Utpal Borpujari


(Published in The Sunday Indian; July 2012 Issue; http://www.thesundayindian.com/en/story/writecamera—direction/77/37280/ )


Winner of ‘Swarna Kamal’ award for film criticism, Utpal Borpujari bid adieu to news reporting last year because he wanted to explore the world of documentaries, finds out KS Narayanan KS NARAYANAN | New Delhi, July 6, 2012 16:41

After a degree in M Tech in Applied Geology from IIT-Roorkee, Utpal Borpujari plunged into writing news and features resisting tempting offers from multinational companies. After being a wordsmith for nearly two decades in media houses across the country, Borpujari has taken to script writing and direction since more than a year ago now.

You were trained as a geologist. How did you take to journalism?

It was by choice, though there were quite a lot of upset faces at home! I had done my M Tech in Applied Geology from IIT-Roorkee, so everyone expected me to take up a job in some multinational geological firm. But I became a journalist as by then I had finally found what I actually liked doing, and that was writing news stories and features.

What was the high point of your career?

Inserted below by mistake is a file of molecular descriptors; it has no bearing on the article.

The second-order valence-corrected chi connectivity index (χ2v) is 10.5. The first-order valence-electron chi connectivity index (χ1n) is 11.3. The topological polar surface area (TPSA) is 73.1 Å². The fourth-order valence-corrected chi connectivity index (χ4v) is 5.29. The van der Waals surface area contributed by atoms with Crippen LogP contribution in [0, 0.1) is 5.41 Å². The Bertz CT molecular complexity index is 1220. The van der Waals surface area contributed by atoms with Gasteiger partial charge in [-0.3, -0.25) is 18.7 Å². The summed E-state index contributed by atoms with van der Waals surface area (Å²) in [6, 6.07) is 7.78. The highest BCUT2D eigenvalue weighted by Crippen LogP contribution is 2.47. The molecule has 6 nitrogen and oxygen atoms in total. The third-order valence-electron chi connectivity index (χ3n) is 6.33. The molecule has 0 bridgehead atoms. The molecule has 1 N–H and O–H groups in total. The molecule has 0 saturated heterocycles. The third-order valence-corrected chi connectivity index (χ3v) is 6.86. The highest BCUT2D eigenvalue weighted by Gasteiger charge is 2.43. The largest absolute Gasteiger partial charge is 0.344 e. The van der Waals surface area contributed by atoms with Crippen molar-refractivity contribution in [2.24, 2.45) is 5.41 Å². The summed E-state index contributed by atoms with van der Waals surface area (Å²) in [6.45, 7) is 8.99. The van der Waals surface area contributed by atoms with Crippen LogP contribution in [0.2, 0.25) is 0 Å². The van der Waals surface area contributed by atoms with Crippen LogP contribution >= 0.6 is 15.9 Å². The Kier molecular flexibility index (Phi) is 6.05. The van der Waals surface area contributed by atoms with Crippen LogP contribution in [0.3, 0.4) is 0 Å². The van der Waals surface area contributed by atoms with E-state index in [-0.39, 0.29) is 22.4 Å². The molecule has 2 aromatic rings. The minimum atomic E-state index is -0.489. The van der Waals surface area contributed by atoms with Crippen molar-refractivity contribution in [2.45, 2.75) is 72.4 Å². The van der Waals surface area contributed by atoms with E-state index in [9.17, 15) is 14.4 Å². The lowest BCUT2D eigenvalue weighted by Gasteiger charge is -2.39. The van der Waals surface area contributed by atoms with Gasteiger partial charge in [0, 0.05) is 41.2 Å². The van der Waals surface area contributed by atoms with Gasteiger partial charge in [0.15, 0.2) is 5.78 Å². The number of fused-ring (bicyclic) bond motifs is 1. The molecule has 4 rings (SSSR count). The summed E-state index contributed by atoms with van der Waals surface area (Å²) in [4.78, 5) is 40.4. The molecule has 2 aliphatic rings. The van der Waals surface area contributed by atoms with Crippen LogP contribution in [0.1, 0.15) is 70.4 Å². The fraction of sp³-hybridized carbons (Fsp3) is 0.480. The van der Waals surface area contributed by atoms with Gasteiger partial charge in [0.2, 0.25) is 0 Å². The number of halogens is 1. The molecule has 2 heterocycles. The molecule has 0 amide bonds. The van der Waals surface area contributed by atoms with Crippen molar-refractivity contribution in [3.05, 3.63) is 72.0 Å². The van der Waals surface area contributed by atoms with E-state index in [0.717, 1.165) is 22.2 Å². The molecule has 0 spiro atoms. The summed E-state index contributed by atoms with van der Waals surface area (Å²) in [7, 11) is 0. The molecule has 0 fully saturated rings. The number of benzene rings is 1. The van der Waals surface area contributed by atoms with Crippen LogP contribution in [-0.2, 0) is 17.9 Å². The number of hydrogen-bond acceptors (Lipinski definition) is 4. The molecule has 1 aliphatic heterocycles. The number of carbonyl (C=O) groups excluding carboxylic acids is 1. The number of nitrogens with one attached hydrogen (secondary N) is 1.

I won the Swarna Kamal (Golden Lotus) for Best Film Criticism at the 50th National Film Awards of India in 2003. I think that is the biggest moment for me as a journalist as I was the first person from North-East India to get this honour, which I received from the then President of India, A P J Abdul Kalam.

Why did you quit journalism?

The profession of a journalist was becoming less and less challenging for me, especially as I felt professionalism was becoming a casualty at the hands of a few in the organisation I was last working for. Fortunately, it coincided with my growing urge to become a filmmaker, so I could take a decision to shift, unlike many who are forced to continue despite not liking it. The media atmosphere is not anymore like what it was when I joined the profession. Real news is often not covered, and sensationalism and the routine dominate the profession. A lot of mediocre people have occupied senior positions – we don’t have any inspiring editors to look up to now.

Is film making as easy as film reviewing and writing features?

Neither is easy if one wants to do it seriously. Film criticism requires a lot of study to keep oneself updated about cinema as it is happening in different parts of the world. I am not talking of the Friday film reviews in this context – film criticism is a much wider subject than that, though in our country the commonly held notion is that film criticism only means what reviewers write every Friday.

Tell us about your upcoming projects?

I have completed a documentary on Mayong, a village in Assam famous for its magic practitioners, a place which is still steeped in a lot of mystery. My documentary is a journey into whether there is still magic or is it all a thing of the past. I have also finished writing the script of a children’s film to be made in Assamese, and I’m in the process of developing a story for a Hindi film. Also, two other documentaries, set in Assam and Meghalaya are lined up.

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